Despite the fact that Bear and I are still just barely coming out of our ‘indoor kid’ cocoons, somebody at church thought it would be a great idea to put us in charge of the ward Harvest Festival. The intention was great – shake things up, get us new folks involved – but the logistics of it all proved to be a nightmare. On top of our pretty ludicrously busy lives, Bear has been getting up at 5:30 to teach early morning seminary to the teenagers, I’ve been planning the monthly Relief Society activity, and then we had this Harvest Festival. I’ve been averaging about one weepy breakdown a day. But we did it, our team did it, and it was a huge success.
When we were first presented with the opportunity to plan this event, we thought we were planning a chili cookoff. Ho Ho Ho Ho were we wrong. This thing is SERIOUS. People treat this Harvest Festival like the event of the year. Everyone had stories of their favorite game or tradition, the year that they ran out of food, the year the kids got into the orchard and picked all the fruit, the year it rained, and everybody had an opinion about what HAD to happen to make it a real Green Valley Ward Harvest Festival. It was all a tad overwhelming.
Complicating the matters was the fact that since we’ve only been in the congregation since April, and have pretty heavy travel schedules and even heavier bouts of illness, we still don’t know many people. We kept hearing, “Oh, soandso knows all about that. You gotta talk to soandso.” And, of course, we’d never met soandso. We were tossed right out of our comfort zone and into the thick of the ward happenings.
By far, the favorite and most eagerly awaited event was the chicken rodeo. We all stood in a circle, shoulder to shoulder, to make an arena, and then a few people at a time were called out into the center to capture a chicken set free to run. It was hilarious, especially watching the littlest kids get into it. No, I take it back. Especially watching the biggest kids get into it. The sister missionaries in particular tucked their skirts up and got down.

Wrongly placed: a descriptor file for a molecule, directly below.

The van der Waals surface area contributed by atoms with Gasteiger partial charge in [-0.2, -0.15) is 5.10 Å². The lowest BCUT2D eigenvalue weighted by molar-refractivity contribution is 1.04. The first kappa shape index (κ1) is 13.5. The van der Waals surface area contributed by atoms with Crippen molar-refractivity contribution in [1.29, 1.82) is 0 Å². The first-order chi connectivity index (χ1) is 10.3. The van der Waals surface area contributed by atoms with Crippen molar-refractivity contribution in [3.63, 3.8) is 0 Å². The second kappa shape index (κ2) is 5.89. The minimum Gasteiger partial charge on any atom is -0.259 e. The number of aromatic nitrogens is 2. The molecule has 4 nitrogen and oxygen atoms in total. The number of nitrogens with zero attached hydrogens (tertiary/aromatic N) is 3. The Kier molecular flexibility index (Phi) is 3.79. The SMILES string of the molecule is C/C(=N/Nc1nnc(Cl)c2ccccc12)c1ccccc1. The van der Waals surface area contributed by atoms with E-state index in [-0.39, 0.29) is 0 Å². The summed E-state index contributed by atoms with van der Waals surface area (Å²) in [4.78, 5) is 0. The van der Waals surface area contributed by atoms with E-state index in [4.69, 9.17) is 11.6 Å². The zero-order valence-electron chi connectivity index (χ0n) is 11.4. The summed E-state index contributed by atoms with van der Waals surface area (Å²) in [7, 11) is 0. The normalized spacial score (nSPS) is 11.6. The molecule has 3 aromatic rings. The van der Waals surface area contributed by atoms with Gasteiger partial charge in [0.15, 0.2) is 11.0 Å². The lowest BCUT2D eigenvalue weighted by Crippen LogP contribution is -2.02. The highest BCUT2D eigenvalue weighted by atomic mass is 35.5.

The big surprise of the chicken rodeo was our dear friends the Smith’s. Their family caught every chicken they went out for. You know those reality shows about people who hunt feral hogs? If feral chickens ever become a problem, I think the Smith family has a new career.
The party was held at the home of one of the ward members, and the property was stunning. There was a barn with a full sized water wheel, a teepee set up for story time, a hay maze with a slide for an exit, and the most incredible view. Bear spent most of the evening running around doing hosting duties, so I dragged Atti in his little orange wagon all over creation. He has gotten really into farm life lately and all he wanted to do was pet the goats, eat popcorn, and watch the chickens in their coop while he said, “Wow! Look!” By the end of the night he was exhausted from too much sugar and excitement and I was exhausted from hiking all over the place dragging a wagon behind me. I needed a pack mule.
If I had realized what I was getting myself into, I never would have agreed to take it on. And heaven knows I could have done without all the stress. (My house, you guys. It is currently so dirty that I’m not sure it’s safe to live here.) But! There was no getting out of this event without becoming a full on part of the ward. We are the new kids no longer. We had to get over our reticence, make phone calls, hold meetings, ask for help, accept the help, ask for more help, make announcements and jump into the traditions of this area with both feet. We have new friendships forged in the trenches of planning big things, and the gratitude of good people. A few years from now when some other poor sod gets this job they’ll be told about the year the kids picked all the fruit from the orchard, the year they ran out of food, the year it rained, and the year the Edmunds’ thought they were planning a chili cookoff.